The Spanish civil war is very much still alive in Spain. The creation of the law of historical memory (2007) shows to what extent things need to be resolved. The younger generations are interested in knowing what happened. They also understand that it is a chapter that must be overcome. The poet Antonio Machado, at the beginning of the 20th century, launched the concept that there are two Spains. When the Civil War broke out, this concept was much remembered. And there are still two streams of very antagonistic political thought.

  • Is the Spanish civil war a common topic of discussion in Spanish families? Or is it a part of history that they prefer to obscure?

The generation after the civil war did not hear much talk about it. The prior one, which had participated and suffered  in the war, did not  want to keep talking about something so painful. And it was not easy to discuss it in the midst of a dictatorship. But two generations later, it is a subject which is talked about openly and with great interest. In fact, many contemporary writers focus their novels on the time of the civil war. It is a subject that is very, very present in Spain.

  • Can you tell us about the Afro-American research library you founded in Madrid?

It is a very personal adventure, accessible by appointment. It exists to advise and inform any interested person on any issue of black American culture: art, philosophy, gender, politics, history, literature studies… I have obviously not all, but enough as to open the way to any topic that you want to investigate. Among other things, we have directed  someone who is writing a master’s degree on the artist David Hammons; we have advised an editor wanting to include African-American women’s poetry in a book; we have managed to translate and include the autobiography of the cowboy Nat Love in a collection of stories about the American West; we have helped an African American Studies Professor in her efforts to gather information on the writer Frank Yerby who after living in Spain for 40 years became Spanish and is buried in our land.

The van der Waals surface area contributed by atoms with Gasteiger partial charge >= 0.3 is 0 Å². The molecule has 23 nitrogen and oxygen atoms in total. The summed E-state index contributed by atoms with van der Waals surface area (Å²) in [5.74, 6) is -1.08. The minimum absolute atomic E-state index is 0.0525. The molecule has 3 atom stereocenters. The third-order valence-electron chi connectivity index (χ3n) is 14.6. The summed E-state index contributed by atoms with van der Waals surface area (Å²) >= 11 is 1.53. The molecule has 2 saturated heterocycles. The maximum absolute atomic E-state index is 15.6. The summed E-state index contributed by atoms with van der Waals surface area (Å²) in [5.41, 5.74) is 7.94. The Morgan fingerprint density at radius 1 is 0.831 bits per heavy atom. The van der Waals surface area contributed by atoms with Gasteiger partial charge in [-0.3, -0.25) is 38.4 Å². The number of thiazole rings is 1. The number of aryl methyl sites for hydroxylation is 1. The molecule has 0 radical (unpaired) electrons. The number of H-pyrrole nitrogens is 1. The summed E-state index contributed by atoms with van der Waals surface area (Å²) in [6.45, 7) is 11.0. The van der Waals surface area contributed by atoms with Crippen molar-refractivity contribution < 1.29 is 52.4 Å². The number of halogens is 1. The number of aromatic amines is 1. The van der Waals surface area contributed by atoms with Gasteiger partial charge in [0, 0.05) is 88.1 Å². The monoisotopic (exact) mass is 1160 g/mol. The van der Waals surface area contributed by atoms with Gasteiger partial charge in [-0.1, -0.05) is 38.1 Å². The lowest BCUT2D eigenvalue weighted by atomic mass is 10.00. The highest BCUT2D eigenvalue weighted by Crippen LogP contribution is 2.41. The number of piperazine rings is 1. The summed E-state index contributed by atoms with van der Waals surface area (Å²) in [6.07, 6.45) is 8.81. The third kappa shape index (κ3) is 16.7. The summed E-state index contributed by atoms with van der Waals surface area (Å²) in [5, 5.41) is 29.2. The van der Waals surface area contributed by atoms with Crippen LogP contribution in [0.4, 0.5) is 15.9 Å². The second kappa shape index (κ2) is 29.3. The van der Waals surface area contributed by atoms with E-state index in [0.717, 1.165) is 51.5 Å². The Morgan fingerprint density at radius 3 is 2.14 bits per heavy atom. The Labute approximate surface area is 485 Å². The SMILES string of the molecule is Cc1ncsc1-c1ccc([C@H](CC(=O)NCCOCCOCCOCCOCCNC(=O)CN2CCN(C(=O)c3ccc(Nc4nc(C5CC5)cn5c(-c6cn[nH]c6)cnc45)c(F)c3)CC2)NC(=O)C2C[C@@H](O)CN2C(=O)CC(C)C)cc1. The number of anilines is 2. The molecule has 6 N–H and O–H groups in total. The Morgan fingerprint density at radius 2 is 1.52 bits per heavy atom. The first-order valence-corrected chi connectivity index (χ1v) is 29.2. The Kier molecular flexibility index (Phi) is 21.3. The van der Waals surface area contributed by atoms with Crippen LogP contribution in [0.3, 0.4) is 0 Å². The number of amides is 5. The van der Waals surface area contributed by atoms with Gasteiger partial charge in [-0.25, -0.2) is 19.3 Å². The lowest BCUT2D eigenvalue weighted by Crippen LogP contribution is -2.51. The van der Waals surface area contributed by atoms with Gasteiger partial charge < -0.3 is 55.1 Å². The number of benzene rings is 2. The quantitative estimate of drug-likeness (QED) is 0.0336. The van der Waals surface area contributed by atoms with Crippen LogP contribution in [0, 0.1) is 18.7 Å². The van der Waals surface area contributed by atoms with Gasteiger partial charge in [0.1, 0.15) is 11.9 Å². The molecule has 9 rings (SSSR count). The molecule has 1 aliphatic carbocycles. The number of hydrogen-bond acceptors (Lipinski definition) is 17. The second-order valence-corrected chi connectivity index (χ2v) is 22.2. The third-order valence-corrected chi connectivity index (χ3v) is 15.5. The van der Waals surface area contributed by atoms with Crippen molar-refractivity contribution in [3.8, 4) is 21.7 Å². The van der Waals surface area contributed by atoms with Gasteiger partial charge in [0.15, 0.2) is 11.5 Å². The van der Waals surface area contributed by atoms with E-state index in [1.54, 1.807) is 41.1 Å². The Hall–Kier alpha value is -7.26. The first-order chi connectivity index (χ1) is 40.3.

Currently, BAAM is a rarely visited library. But it is still worthwhile to support the project because it is unique in the country. BAAM maintains a Facebook page with news, articles, etc. referring to Afro-America:

  • You translate and edit a number of Spanish books related to black American issues, do these issue receive much interest there?